In a wait-and-watch reminiscent of the birth of the royal baby, Edinburgh Zoo is promoting the pregnancy of panda Tian Tian like the arrival of the Second Coming.

But unlike Prince George, any panda baby that survives will live a far-from-glamorous life.

The zoo community's exploitation of one of the world's most "aww"-inspiring animals has been a marketing bonanza. Since the launch of the "rent-a-panda" programme in the 1970s, the public has been manipulated into believing that they must see this specific species.

Zoos barter, beg and negotiate to display pandas and their babies, which bring in millions of paying visitors. The original intent of the programme - habitat preservation in China - has become an afterthought.

Pandas are sensitive and shy animals which, if left alone, shun contact with humans. Their soulful eyes disguise the suffering they endure when they are carted around from zoo to zoo as profitable marketing tools. Besieged by an onslaught of visitors, artificially and invasively bred and denied their freedom, the bears are the only ones not reaping benefits from the hoopla that surrounds them.

After titillating stories about love tunnels, hormone changes and mood music were released by Edinburgh Zoo (which garnered months of free publicity but failed to override the detrimental impact of captivity on the natural desire of animals to breed), the zoo went ahead and artificially inseminated Tian Tian. It appears of little concern to zoos that invasive artificial insemination procedures are stressful for the animals.

Like all bears, panda mums are protective and nurturing. But the conditions of China's loan programme require that cubs be returned "home" within two years of birth. Treated as commodities, the young pandas and their mothers will probably never see each other again.

In China's breeding centres, cubs are typically taken from mothers before they reach six months of age in order to force females to go into estrus again (the period in the sexual cycle of female mammals during which they are in heat). And that in itself is far from simple, as female pandas are only fertile for a day or two.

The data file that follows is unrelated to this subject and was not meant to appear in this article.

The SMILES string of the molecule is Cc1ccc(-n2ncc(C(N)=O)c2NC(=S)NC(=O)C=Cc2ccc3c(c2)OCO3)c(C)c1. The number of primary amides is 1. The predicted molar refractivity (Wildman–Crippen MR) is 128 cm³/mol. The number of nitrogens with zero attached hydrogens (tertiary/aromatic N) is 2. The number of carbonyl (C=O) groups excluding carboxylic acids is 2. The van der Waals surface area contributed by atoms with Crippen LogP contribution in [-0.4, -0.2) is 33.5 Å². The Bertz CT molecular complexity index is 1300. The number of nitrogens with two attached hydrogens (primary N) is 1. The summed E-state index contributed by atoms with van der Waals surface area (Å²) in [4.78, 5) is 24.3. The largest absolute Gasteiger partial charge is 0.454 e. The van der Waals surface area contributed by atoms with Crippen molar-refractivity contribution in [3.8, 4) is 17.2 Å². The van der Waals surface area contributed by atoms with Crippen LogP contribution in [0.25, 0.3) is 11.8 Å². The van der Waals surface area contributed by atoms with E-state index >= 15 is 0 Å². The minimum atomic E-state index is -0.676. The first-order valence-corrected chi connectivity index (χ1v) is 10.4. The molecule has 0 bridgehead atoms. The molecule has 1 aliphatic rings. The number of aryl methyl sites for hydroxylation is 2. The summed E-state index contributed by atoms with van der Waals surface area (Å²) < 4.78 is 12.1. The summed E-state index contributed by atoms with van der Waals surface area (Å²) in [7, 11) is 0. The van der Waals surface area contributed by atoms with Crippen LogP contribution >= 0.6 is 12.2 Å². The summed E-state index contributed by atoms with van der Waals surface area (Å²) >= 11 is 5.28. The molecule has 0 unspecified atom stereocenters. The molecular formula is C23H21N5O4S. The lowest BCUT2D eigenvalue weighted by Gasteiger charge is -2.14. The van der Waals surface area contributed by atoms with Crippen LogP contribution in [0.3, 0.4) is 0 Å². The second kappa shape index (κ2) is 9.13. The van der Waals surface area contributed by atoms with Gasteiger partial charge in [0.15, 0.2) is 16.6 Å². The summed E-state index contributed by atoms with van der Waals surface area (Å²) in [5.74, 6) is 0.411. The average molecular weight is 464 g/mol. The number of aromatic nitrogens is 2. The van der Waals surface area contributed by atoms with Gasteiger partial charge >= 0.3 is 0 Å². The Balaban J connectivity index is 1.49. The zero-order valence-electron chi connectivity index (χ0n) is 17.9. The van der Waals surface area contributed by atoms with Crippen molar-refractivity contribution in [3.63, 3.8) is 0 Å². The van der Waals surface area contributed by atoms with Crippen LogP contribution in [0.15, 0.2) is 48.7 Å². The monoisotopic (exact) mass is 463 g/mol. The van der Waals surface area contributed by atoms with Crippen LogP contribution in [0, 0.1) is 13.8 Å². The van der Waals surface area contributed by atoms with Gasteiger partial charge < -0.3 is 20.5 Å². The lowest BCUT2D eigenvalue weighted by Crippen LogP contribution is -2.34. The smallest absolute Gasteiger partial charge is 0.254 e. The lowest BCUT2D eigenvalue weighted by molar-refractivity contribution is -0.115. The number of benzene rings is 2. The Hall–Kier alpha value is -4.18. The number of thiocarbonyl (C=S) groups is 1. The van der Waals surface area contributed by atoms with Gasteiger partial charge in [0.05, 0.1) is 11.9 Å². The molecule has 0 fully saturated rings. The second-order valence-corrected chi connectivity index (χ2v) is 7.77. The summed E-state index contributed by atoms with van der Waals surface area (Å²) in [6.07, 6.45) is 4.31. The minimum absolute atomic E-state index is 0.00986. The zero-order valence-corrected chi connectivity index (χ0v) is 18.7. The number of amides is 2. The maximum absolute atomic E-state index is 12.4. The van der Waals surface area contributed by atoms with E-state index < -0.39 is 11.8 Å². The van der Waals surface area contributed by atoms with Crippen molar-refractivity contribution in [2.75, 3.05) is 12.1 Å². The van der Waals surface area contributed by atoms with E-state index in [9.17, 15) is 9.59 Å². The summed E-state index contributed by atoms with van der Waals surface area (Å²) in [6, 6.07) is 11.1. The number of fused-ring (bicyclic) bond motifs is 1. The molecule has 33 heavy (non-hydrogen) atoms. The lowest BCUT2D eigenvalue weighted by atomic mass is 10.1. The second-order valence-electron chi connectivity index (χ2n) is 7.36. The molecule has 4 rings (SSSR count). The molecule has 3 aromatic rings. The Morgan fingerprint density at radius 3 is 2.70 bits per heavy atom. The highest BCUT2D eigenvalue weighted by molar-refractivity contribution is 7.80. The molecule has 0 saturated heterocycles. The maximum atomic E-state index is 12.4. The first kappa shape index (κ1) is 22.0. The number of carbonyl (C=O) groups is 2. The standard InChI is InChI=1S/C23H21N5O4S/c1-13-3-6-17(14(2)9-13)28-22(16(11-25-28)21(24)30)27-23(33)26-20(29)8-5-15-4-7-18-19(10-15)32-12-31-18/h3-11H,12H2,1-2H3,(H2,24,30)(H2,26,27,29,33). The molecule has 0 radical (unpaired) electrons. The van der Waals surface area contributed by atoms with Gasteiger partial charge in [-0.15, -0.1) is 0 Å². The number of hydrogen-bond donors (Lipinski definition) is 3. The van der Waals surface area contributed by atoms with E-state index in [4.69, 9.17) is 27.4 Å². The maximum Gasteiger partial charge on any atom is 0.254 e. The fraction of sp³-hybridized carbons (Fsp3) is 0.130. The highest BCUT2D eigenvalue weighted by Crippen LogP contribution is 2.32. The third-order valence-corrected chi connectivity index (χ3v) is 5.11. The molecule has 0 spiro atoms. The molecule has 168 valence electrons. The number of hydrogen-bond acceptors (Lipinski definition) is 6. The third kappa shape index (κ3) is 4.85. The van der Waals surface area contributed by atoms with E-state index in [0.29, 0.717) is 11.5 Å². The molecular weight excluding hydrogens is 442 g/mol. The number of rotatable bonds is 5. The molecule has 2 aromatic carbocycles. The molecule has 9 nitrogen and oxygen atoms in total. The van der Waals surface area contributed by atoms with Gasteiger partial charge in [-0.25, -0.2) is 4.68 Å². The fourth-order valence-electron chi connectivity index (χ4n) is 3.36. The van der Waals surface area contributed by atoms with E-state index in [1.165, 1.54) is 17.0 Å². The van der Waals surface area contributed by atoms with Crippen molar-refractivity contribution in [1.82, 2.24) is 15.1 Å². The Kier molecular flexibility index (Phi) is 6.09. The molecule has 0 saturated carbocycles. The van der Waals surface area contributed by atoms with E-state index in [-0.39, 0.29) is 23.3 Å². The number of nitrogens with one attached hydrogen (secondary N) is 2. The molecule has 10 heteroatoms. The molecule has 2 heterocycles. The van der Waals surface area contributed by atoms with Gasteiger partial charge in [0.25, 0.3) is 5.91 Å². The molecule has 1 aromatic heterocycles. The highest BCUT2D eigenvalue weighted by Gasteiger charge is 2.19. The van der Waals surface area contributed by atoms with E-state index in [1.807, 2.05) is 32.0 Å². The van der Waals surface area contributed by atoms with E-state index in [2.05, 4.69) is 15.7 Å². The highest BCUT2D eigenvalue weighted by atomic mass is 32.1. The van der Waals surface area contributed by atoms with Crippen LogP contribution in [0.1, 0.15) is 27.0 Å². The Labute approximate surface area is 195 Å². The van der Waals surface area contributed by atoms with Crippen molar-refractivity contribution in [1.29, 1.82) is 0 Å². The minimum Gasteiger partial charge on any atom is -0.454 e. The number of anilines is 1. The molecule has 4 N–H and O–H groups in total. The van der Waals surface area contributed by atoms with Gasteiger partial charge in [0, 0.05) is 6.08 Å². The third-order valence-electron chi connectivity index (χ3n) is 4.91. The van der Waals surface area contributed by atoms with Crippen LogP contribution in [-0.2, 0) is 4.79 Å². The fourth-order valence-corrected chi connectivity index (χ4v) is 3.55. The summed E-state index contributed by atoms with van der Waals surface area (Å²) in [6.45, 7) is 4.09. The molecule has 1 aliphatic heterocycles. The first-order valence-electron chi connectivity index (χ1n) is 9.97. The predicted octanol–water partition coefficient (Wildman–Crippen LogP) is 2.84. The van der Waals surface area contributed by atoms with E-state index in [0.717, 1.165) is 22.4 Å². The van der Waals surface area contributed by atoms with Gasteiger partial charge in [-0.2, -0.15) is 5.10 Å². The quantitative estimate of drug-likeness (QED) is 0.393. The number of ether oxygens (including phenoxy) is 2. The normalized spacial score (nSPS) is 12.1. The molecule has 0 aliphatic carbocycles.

Is it any wonder that captive pandas are such notoriously poor breeders? Miscarriages are common, and infant mortality is high. A panda cub born recently at the National Zoo in Washington, DC, was missing part of an upper skull, brain, eyes and jaw. Only one captive-bred panda has been released back into the wild, an unfortunate animal that lived only about a year. Breeding pandas in captivity is all about the money. The merchandising alone brings in millions.

Edinburgh Zoo is paying China £600,000 a year to display Tian Tian and Yang Guang and will pay an estimated £320,000 for each surviving cub. Just imagine what impact that money could actually have to help pandas in their habitat. Unless aggressive action is taken to curtail illegal logging, protect forested bamboo (which makes up 99% of a panda's diet) and stop development in the limited wild habitat left for pandas, all hope of saving wild pandas will be lost.

What do visitors actually "get" when they spend a few minutes outside a panda's cage? They see an animal in an artificial habitat far removed from the mist-cloaked mountain ranges where they belong. Visitors leave with pictures and souvenirs, but the pandas' chances of ever returning home are infinitesimally small. Portraying these displays as offering any kind of natural history education is akin to trying to quench someone's thirst by showing them a picture of a glass of water.

Someday, Prince George will be king. But any panda born in captivity will forever be a serf subjected to the whims and wishes of human masters. Every purchase of a zoo ticket perpetuates these animals' far-from-noble existence.